In 1932, she spent her life-savings on a trip to Yangcheng, Shanxi Province, China. When she arrived, Aylward worked with an older missionary, Jeannie Lawson, to found The Inn of the Eight Happinesses, based on the eight virtues: Love, Virtue, Gentleness, Tolerance, Loyalty, Truth, Beauty and Devotion. There, she provided hospitality for travellers, as well as sharing stories of Jesus. For a time she served as an assistant to the Government of the Republic of China as a "foot inspector" by touring the countryside to enforce the new law against footbinding young Chinese girls. Later on, she took in orphans and adopted many. She intervened in a volatile prison riot and advocated for prison reform, risking her life many times to help those in need. In 1938, the region was invaded by Japanese forces and she led more than 100 orphans to safety over the mountains, despite being wounded, personally caring for them.
Lottie Moon was born in 1840 in Virginia to affluent parents. She was well educated and in 1861 she received one of the first Master of Arts degrees awarded to a woman by a southern institution.
In 1873, Lottie moved as a missionary to China. One year prior to this, her younger sister Edmonia became the first single woman to go to North China as a Baptist missionary.
She became frustrated that, although she had found her passion - evangelism and church-planting - she was not allowed to do this, being a woman. She wrote,
Can we wonder at the mortal weariness and disgust, the sense of wasted powers and the conviction that her life is a failure, that comes over a woman when, instead of the ever broadening activities that she had planned, she finds herself tied down to the petty work of teaching a few girls?
Lottie waged a slow but relentless campaign to give women missionaries the freedom to minister and have an equal voice in mission proceeding
She and her sister taught in a boys school, until Edmonia had to return due to bad health, and Lottie gave up to become a full-time evangelist.
Aware of burn-out and stress, she took time off in America in 1892 and again in 1902. The mindset at this time was “go to the mission field, die on the mission field”. Moon argued that regular rest every ten years would extend the lives and effectiveness of seasoned missionaries.
Throughout her time as a missionary, she experienced plague, famine, revolution and warm. She helped many out of her own pocket, as resources and finances weren’t available from the mission board.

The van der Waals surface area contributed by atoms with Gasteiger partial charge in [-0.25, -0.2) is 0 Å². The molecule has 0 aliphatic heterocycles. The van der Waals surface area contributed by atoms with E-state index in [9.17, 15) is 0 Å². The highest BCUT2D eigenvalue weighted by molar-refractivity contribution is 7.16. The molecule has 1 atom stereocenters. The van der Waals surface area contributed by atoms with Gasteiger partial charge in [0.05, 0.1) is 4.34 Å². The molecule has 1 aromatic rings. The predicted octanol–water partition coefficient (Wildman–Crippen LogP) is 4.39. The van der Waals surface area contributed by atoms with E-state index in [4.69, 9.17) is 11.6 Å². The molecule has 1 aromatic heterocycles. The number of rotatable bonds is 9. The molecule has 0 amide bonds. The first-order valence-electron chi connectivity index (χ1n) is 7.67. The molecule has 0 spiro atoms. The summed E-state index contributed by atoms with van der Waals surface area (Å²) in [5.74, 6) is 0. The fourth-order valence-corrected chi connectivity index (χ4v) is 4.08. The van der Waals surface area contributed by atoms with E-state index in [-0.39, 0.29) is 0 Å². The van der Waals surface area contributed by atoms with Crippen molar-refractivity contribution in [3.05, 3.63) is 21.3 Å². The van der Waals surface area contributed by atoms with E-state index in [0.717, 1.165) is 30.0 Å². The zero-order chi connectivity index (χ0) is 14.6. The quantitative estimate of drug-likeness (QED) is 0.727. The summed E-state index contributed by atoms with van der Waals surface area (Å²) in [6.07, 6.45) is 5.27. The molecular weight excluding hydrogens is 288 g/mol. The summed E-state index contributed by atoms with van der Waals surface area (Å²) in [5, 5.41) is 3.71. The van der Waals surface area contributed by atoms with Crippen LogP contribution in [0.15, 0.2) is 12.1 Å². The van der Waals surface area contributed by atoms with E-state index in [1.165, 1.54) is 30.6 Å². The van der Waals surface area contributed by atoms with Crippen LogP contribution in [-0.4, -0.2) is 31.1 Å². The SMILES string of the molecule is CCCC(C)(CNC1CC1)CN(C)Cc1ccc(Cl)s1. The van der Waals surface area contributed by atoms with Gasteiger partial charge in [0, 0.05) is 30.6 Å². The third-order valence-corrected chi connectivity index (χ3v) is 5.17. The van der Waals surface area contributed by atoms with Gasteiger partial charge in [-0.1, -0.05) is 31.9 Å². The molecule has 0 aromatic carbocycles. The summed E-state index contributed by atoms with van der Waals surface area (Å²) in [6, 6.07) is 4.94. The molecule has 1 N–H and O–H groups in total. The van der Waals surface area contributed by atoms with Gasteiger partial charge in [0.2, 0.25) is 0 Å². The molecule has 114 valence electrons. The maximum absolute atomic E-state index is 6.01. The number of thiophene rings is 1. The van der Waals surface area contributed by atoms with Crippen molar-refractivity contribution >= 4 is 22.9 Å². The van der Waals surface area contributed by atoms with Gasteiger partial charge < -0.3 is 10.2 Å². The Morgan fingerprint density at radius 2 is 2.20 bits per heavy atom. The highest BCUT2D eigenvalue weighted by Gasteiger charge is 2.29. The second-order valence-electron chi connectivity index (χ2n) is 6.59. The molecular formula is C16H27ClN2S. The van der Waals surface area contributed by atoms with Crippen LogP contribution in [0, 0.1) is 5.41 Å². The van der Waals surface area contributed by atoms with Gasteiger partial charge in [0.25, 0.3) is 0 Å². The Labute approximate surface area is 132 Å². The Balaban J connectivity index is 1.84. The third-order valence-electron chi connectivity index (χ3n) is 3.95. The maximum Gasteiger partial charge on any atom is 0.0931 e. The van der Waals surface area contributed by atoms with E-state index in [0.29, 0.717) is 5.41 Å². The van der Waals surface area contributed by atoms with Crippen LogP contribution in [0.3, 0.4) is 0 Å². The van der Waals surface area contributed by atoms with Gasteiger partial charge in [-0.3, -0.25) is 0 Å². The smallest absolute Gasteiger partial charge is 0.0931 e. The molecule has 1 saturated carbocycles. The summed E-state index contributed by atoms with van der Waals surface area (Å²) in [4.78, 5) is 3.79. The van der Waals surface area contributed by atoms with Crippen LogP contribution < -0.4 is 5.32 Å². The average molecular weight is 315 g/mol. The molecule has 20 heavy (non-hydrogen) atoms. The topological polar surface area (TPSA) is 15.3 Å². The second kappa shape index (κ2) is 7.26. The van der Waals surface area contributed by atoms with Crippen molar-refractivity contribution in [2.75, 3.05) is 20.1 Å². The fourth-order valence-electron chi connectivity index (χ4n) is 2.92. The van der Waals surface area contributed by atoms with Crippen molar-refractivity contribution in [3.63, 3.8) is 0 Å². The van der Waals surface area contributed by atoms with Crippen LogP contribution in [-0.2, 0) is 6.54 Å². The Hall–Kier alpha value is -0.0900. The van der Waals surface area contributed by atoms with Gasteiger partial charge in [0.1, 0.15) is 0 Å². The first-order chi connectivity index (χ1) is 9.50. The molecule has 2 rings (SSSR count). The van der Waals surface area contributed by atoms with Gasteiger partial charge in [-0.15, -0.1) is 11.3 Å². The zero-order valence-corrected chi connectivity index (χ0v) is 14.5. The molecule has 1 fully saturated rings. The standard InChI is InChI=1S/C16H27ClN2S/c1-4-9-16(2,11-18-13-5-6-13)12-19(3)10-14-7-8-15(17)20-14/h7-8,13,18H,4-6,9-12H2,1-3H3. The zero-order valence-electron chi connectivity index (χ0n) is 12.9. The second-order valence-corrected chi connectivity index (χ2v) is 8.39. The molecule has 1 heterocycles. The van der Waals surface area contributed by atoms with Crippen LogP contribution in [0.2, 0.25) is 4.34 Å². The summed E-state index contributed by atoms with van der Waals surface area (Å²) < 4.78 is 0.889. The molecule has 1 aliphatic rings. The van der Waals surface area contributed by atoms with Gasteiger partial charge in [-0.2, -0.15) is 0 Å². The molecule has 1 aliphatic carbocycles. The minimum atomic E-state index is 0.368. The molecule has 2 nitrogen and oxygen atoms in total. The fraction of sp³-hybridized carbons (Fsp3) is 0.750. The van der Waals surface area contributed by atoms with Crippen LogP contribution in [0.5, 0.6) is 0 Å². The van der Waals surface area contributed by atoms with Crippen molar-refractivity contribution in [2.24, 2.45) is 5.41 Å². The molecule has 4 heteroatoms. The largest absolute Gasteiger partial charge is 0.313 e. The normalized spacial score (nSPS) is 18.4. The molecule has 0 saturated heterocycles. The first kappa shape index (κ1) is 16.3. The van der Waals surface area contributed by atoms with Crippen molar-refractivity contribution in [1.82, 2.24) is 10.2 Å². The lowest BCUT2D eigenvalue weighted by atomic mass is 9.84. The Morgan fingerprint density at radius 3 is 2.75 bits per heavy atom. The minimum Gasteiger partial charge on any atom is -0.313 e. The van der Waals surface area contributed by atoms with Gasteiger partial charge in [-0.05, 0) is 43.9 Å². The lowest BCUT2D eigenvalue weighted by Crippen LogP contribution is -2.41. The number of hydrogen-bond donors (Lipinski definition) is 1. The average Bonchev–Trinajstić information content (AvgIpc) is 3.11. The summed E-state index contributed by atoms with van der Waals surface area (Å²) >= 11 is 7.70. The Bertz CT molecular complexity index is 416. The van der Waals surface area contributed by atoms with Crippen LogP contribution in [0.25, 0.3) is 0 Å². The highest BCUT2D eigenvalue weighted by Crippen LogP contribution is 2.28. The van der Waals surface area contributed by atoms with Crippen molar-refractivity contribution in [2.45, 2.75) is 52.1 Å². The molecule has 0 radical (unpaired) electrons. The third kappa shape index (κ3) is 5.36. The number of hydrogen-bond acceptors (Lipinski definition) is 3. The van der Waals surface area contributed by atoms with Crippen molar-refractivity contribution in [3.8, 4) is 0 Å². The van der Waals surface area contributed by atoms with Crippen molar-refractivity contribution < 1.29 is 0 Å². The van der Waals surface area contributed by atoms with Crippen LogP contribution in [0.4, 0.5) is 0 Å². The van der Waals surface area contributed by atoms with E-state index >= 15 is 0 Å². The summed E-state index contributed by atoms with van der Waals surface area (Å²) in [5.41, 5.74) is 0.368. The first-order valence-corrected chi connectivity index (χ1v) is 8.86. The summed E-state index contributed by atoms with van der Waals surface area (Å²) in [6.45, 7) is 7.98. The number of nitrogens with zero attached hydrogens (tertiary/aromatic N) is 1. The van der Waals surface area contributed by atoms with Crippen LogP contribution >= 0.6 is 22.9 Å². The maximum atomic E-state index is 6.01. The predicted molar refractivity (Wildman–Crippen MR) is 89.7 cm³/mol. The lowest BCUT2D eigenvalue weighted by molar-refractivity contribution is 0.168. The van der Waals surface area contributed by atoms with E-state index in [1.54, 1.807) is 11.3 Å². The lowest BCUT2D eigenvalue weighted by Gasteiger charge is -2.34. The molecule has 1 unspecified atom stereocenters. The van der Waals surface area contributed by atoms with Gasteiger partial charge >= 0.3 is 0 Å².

Lottie Moon died as she returned home for another rest from mission in 1912, due to lack of finances (after helping so many others in need) which affected her physical and mental health.
Another great female, Christian game-changer is Amy Carmicheal, who served in India for over fifty years. She worked with girls and women, many of whom were saved from being sex-trafficked. During this time, many children in Hindu temples were dedicated to the gods and forced into prostitution. Amy Carmichael helped these girls escape and then provided them with shelter. Many called her “Amma” which means “mother” in the Tamil language.
Others that were suggested to me include Jackie Pulling, Corrie Ten Boom, Catherine Boothe, Katherine Bushnell, Dorothy Sayers, Josephine Butler and Elisabeth Eliot.
This started with me doing a session plan about missionaries, and only being able to think of male missionaries. After research (if you can call a twitter-thread 'research') I've learnt about many incredible, fierce, inspirational, empowering women of faith.
The question still sits with me though, why could I only think of male missionaries? How many other people could name many more male missionaries (or expanding that phrase more generally to 'do-gooders/game-changers) than female? Is this a narrative that runs through our kids groups and youth groups, our sermons and seminars, our schools and homes? The narrative needs changing.
Who can you think of, past and present, that are Christian female missionaries, game-changers, pioneers, activists and founders?